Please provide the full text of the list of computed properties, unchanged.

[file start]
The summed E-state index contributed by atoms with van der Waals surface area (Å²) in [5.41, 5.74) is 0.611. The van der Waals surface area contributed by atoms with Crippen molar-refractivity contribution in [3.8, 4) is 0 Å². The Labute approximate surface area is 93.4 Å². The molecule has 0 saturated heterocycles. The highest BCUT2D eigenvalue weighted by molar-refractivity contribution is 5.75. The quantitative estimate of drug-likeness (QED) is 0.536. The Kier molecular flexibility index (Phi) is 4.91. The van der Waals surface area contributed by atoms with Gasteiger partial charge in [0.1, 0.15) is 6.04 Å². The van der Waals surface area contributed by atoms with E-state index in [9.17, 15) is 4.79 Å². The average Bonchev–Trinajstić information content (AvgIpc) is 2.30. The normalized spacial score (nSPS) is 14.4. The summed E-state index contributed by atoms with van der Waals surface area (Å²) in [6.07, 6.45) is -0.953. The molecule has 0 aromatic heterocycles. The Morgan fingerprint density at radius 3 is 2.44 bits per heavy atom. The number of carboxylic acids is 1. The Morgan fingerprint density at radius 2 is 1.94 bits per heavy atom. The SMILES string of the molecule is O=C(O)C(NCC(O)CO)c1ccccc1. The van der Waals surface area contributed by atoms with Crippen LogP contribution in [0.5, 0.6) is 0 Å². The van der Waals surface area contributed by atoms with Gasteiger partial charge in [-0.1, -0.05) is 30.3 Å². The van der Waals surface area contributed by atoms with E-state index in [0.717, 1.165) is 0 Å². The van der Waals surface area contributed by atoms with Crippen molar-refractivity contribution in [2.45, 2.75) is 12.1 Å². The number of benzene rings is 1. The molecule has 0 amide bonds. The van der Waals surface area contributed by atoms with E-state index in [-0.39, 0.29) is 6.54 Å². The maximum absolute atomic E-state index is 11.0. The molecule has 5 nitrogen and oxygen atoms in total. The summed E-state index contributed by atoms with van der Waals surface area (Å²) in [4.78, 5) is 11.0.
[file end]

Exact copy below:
The summed E-state index contributed by atoms with van der Waals surface area (Å²) in [5.41, 5.74) is 0.611. The van der Waals surface area contributed by atoms with Crippen molar-refractivity contribution in [3.8, 4) is 0 Å². The Labute approximate surface area is 93.4 Å². The molecule has 0 saturated heterocycles. The highest BCUT2D eigenvalue weighted by molar-refractivity contribution is 5.75. The quantitative estimate of drug-likeness (QED) is 0.536. The Kier molecular flexibility index (Phi) is 4.91. The van der Waals surface area contributed by atoms with Gasteiger partial charge in [0.1, 0.15) is 6.04 Å². The van der Waals surface area contributed by atoms with E-state index in [9.17, 15) is 4.79 Å². The average Bonchev–Trinajstić information content (AvgIpc) is 2.30. The normalized spacial score (nSPS) is 14.4. The summed E-state index contributed by atoms with van der Waals surface area (Å²) in [6.07, 6.45) is -0.953. The molecule has 0 aromatic heterocycles. The Morgan fingerprint density at radius 3 is 2.44 bits per heavy atom. The number of carboxylic acids is 1. The Morgan fingerprint density at radius 2 is 1.94 bits per heavy atom. The SMILES string of the molecule is O=C(O)C(NCC(O)CO)c1ccccc1. The van der Waals surface area contributed by atoms with Crippen LogP contribution in [0.5, 0.6) is 0 Å². The van der Waals surface area contributed by atoms with Gasteiger partial charge in [-0.1, -0.05) is 30.3 Å². The van der Waals surface area contributed by atoms with E-state index in [0.717, 1.165) is 0 Å². The van der Waals surface area contributed by atoms with Crippen molar-refractivity contribution in [2.45, 2.75) is 12.1 Å². The number of benzene rings is 1. The molecule has 0 amide bonds. The van der Waals surface area contributed by atoms with E-state index in [-0.39, 0.29) is 6.54 Å². The maximum absolute atomic E-state index is 11.0. The molecule has 5 nitrogen and oxygen atoms in total. The summed E-state index contributed by atoms with van der Waals surface area (Å²) in [4.78, 5) is 11.0.